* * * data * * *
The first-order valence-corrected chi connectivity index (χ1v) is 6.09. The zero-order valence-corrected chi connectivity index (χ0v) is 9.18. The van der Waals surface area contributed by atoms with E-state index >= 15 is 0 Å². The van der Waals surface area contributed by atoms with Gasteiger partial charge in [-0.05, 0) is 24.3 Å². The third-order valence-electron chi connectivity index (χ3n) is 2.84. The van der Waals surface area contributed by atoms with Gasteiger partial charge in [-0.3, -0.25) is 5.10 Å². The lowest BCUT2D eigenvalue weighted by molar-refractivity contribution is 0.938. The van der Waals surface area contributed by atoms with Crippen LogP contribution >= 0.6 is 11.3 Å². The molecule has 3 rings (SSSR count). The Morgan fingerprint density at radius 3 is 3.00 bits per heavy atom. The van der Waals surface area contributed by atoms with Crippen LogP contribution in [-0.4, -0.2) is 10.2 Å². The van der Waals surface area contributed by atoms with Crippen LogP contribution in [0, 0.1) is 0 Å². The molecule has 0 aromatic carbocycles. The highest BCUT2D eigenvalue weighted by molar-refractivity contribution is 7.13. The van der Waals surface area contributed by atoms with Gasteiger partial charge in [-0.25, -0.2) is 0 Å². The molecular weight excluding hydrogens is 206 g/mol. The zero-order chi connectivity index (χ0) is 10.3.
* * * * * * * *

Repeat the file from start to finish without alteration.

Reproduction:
The first-order valence-corrected chi connectivity index (χ1v) is 6.09. The zero-order valence-corrected chi connectivity index (χ0v) is 9.18. The van der Waals surface area contributed by atoms with E-state index >= 15 is 0 Å². The van der Waals surface area contributed by atoms with Gasteiger partial charge in [-0.05, 0) is 24.3 Å². The third-order valence-electron chi connectivity index (χ3n) is 2.84. The van der Waals surface area contributed by atoms with Gasteiger partial charge in [-0.3, -0.25) is 5.10 Å². The lowest BCUT2D eigenvalue weighted by molar-refractivity contribution is 0.938. The van der Waals surface area contributed by atoms with Crippen LogP contribution >= 0.6 is 11.3 Å². The molecule has 3 rings (SSSR count). The Morgan fingerprint density at radius 3 is 3.00 bits per heavy atom. The van der Waals surface area contributed by atoms with Crippen LogP contribution in [-0.4, -0.2) is 10.2 Å². The van der Waals surface area contributed by atoms with Crippen LogP contribution in [0, 0.1) is 0 Å². The molecule has 0 aromatic carbocycles. The highest BCUT2D eigenvalue weighted by molar-refractivity contribution is 7.13. The van der Waals surface area contributed by atoms with Gasteiger partial charge in [-0.25, -0.2) is 0 Å². The molecular weight excluding hydrogens is 206 g/mol. The zero-order chi connectivity index (χ0) is 10.3.